“Being able to share [the production] with family, friends and colleagues who had supported me along the way was just extraordinary. It meant so much to be able to see this vision come to life,” Prahl saud. “I have such a strong belief in the power of the arts, and of theater in particular. Stories are how we connect with each other, with the past and with the world around us. Getting to be a part of that is honestly a dream come true.”

Prahl says that attempting to create an original musical was her biggest challenge while attending ASU, but she was able to overcome it with help from those who believed in her.

“It's always a challenge to do something new, but the key to overcoming them, in my experience, is to find amazing people to meet that challenge with you,” Prahl said. “My own determination and hard work were important, of course, but it wouldn't have been possible without finding other people who believed it was possible too. Community changes everything!”

Prahl’s ability to cross disciplines during her time in the College of Liberal Arts and Sciences allowed her to utilize her diverse knowledge in political science, literature and dramatic writing and forge a new path of innovation at the university and in her work as a graduate student.

“I'm a big believer that a liberal arts education is useful for everyone, regardless of their field. It's where we learn about humankind, what makes us who we are,” Prahl said. “I want to be telling stories that move people, make them think and bring them joy. If I'm doing that, I'll be happy.”

Olivia Knecht

Student writer-reporter, College of Liberal Arts and Sciences


Right to Dance

This anthology explores the connections between dance and human rights. Such connections appear most frequently in the context of dance being used as a tool for inciting people to violence, as a means of humiliation and as a means of uniting communities in times of hardship. Dance is often employed as a nationalistic propaganda tool, as a means of healing individuals and groups after traumatic events and as a powerful form of theatrical expression and education by artists/choreographers who have undergone or witnessed gross violations of human rights.

Converging Movements: Modern Dance and Jewish Culture at the 92nd Street Y

The Y located at 92nd Street and Lexington Avenue in New York City is the largest and oldest continuously operating YM-YWHA in the U.S. Many of the most important figures in modern dance premiered on its stage, but until now no one has thought to ask why this should have been so. As Naomi Jackson shows in "Converging Movements," the Y's particular conception of Jewishness laid the groundwork for the establishment of a center for dance in the 1930s.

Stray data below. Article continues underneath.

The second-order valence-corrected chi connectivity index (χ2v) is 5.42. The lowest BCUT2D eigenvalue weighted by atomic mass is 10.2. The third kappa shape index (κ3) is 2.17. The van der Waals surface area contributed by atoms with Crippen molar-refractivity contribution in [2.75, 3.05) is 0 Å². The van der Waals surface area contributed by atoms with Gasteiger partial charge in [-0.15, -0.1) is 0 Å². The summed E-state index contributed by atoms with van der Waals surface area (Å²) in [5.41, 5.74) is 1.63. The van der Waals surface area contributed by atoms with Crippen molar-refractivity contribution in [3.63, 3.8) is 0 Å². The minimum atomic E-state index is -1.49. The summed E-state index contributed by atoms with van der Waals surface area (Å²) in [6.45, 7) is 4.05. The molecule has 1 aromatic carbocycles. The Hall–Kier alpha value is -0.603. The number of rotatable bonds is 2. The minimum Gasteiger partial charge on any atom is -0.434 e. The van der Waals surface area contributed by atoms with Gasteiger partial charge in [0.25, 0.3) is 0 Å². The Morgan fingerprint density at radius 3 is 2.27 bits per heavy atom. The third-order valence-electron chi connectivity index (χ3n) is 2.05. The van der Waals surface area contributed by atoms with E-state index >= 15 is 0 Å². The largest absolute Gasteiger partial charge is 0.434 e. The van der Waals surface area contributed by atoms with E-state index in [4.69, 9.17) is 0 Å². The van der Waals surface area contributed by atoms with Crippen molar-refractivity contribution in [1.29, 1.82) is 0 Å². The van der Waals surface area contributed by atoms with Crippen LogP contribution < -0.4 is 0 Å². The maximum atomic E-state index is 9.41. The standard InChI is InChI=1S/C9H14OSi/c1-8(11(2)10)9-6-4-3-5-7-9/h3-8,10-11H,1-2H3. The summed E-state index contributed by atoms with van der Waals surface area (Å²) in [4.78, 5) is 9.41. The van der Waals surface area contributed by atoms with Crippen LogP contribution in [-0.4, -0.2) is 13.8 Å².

Monologues for Latino/a Actors

The Latino population of the United States is on track to exceed 50 million within the next few years, and will nearly triple in size by the year 2050. As this wave of Latinos/as emerge, acting students, teachers, and coaches need resources to support this population and their stories. "Monologues for Latino/a Actors: A Resource Guide to Contemporary Latino/a Playwrights for Actors and Teachers" is a gateway into a cultural world that has been historically ignored by other resource guides.

Theatre for Youth Third Space

"Theatre for Youth Third Space" is a practical yet philosophically grounded handbook for people working in theater and performance with children and youth in community or educational settings. Presenting asset development approaches, deliberative dialogue techniques, and frames for building strong community relationships, Stephani Etheridge Woodson shares multiple project models that are firmly grounded in the latest community cultural development practices.

Six Monologues 1990-2007

NoPassport Press' "Dreaming the Americas" series collects six of McMahon's solo performance scripts spanning socio-political, queer and historical contexts: "Discontents," "Scatter," "City of God," "Heel," "Honorable Discharge" and "Failure to Thrive (we small hours)." These pieces were originally performed in such venues as Dance Theater Workshop (now New York Live Arts), Jacob's Pillow Dance Festival, Dixon Place, Cleveland Performance Art Festival, Highways, Performance Space 122 (now Performance Space New York), P.S.